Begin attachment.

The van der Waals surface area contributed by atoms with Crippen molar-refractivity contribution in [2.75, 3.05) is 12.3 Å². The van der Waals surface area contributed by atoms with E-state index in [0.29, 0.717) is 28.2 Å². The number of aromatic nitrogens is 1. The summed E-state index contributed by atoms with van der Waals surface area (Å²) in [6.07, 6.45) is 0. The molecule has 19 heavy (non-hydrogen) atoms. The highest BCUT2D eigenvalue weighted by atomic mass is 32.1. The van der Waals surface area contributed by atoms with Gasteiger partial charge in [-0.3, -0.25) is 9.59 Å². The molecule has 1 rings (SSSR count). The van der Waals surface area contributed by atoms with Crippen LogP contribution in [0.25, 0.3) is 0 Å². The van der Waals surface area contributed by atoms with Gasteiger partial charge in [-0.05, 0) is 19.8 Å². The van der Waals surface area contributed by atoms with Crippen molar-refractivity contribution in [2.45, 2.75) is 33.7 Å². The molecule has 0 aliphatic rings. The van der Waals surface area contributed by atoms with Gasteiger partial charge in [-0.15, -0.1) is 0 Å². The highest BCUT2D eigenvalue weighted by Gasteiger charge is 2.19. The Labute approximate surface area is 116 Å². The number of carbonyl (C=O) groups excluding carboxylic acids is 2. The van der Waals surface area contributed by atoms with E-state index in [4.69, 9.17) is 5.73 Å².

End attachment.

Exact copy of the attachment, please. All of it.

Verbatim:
The van der Waals surface area contributed by atoms with Crippen molar-refractivity contribution in [2.75, 3.05) is 12.3 Å². The van der Waals surface area contributed by atoms with E-state index in [0.29, 0.717) is 28.2 Å². The number of aromatic nitrogens is 1. The summed E-state index contributed by atoms with van der Waals surface area (Å²) in [6.07, 6.45) is 0. The molecule has 19 heavy (non-hydrogen) atoms. The highest BCUT2D eigenvalue weighted by atomic mass is 32.1. The van der Waals surface area contributed by atoms with Gasteiger partial charge in [-0.3, -0.25) is 9.59 Å². The molecule has 1 rings (SSSR count). The van der Waals surface area contributed by atoms with Crippen LogP contribution in [0.25, 0.3) is 0 Å². The van der Waals surface area contributed by atoms with Gasteiger partial charge in [-0.05, 0) is 19.8 Å². The van der Waals surface area contributed by atoms with Crippen molar-refractivity contribution in [2.45, 2.75) is 33.7 Å². The molecule has 0 aliphatic rings. The van der Waals surface area contributed by atoms with Gasteiger partial charge in [-0.15, -0.1) is 0 Å². The highest BCUT2D eigenvalue weighted by Gasteiger charge is 2.19. The Labute approximate surface area is 116 Å². The number of carbonyl (C=O) groups excluding carboxylic acids is 2. The van der Waals surface area contributed by atoms with E-state index in [4.69, 9.17) is 5.73 Å².